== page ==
We recommend that all women over the age of 40 have regular breast exams and mammograms. The frequency of such examinations and the specific age at which screening should begin depend upon an individual’s risk factors for breast cancer, including personal and family medical histories.
3D mammography, or breast tomosynthesis, is a relatively new breast imaging procedure, like traditional mammography, 3D mammography uses X-rays to produce images of breast tissue in order to detect lumps, tumors or other abnormalities. 3D mammography is capable of producing more detailed images of breast tissue.
3D captures multiple slices of the breast, all at different angles. The images are brought together to create crystal clear 3D reconstruction of the breast. The radiologist is then able to review reconstruction, one slide at a time, almost like turning pages in a book. This makes it easier for doctors to see if there’s anything to be concerned about.
Certain women at high risk for developing breast cancer may consider breast ultrasound in addition to screening mammography.
Ultrasound uses sound waves to produce images of internal organs and body tissue. Breast ultrasound is an imaging procedure that is not routinely used for screening, but it can be useful for evaluating some breast abnormalities identified by mammography. There is no radiation involved.
Breast ultrasound is primarily used to help physicians diagnose potential breast abnormalities previously detected by physical examination or mammography. Ultrasound can determine the difference between solid masses in breast tissue and fluid-filled cysts. It can also help determine whether a solid mass is a potentially cancerous tumor or a non-cancerous growth.
Many cancers are not visible on ultrasound and it is not intended to replace routine screening mammography. However, some physicians may recommend breast ultrasound in addition to screening mammography for certain women, such as those with dense breasts.
A woman receiving a breast ultrasound will be asked to remove clothing above her waist and she will be positioned on her back on an examination table. Ultrasound gel will be applied to the area of her breast being examined.
The radiology technologist performing the breast ultrasound will move a handheld device, called a transducer, over the examination area. The transducer tracks movements of sound waves through breast tissue and transmits this information to a computer, which renders it visually on a monitor in real time.
If a breast lesion has been detected, a breast biopsy may be required to determine its cause.
A breast biopsy is a medical procedure that extracts a tiny sample of breast tissue from the body for the purpose of testing. A breast biopsy may be performed in women who have detected a lump during physical examination, or in women whose screening mammography revealed a potential lesion. There are several different types of breast biopsy.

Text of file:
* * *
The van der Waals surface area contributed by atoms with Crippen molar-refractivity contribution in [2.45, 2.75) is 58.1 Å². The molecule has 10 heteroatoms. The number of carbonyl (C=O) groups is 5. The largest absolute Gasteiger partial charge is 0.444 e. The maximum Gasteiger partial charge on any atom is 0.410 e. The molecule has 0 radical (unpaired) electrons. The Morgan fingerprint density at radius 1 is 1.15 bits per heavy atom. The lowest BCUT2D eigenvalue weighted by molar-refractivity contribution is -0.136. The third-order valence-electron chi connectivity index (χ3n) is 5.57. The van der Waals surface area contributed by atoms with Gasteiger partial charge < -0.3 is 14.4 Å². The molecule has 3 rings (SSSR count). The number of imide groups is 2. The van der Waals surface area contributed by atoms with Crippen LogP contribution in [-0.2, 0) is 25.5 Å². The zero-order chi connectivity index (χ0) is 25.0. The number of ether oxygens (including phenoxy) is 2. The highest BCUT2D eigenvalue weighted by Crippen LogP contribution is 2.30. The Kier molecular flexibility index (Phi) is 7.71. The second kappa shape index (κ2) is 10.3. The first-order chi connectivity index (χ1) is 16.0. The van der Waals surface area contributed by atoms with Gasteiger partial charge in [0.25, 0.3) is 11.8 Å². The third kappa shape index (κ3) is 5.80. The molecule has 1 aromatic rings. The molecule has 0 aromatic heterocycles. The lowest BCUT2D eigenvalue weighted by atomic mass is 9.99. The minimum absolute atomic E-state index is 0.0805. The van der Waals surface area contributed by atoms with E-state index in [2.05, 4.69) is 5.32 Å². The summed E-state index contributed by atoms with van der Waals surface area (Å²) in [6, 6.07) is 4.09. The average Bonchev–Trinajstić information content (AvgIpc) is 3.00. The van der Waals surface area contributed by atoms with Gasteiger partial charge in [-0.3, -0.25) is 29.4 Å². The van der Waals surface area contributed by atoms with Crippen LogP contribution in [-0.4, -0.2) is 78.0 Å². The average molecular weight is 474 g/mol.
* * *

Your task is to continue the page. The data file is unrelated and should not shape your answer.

Breast imaging procedures help patients and their physicians detect potential abnormalities in breast tissue. Breast imaging procedures can also help physicians rule out cancer in some women who have detected a potential abnormality. However, a breast biopsy is required for physicians to make a conclusive breast cancer diagnosis.
Different types of breast biopsies are performed for different reasons. If a woman’s physician recommends a biopsy, she should ask why.
Breast biopsy experiences will vary based on the type of biopsy being performed. Image-guided biopsies use medical imaging technologies during the process to help physicians locate problem areas. The type of breast biopsy a physician recommends will depend on a patient’s specific circumstances, such as the location and size of a lesion in her breast.
In a fine needle aspiration breast biopsy procedure, an extremely thin needle attached to a syringe is used to extract a small amount of cells from a woman’s breast tissue.
Core needle biopsy uses a thin, hollow needle to extract tissue samples from the breast tissue. Prior to core needle biopsy, anesthesia will be injected into the target area. This numbs the breast of the woman being biopsied to prevent pain, but allows her to remain awake and alert during the procedure. Between two and six samples are extracted and each is approximately the size of a grain of rice.
Ultrasound may be used during fine needle aspiration biopsy or core needle biopsy to help a radiologist determine the exact location of the mass within a breast to be examined.
If you are a woman who needs a breast biopsy, or if you just want more information on your risk for breast cancer, contact us online and we will get back to you within one business day to schedule your appointment.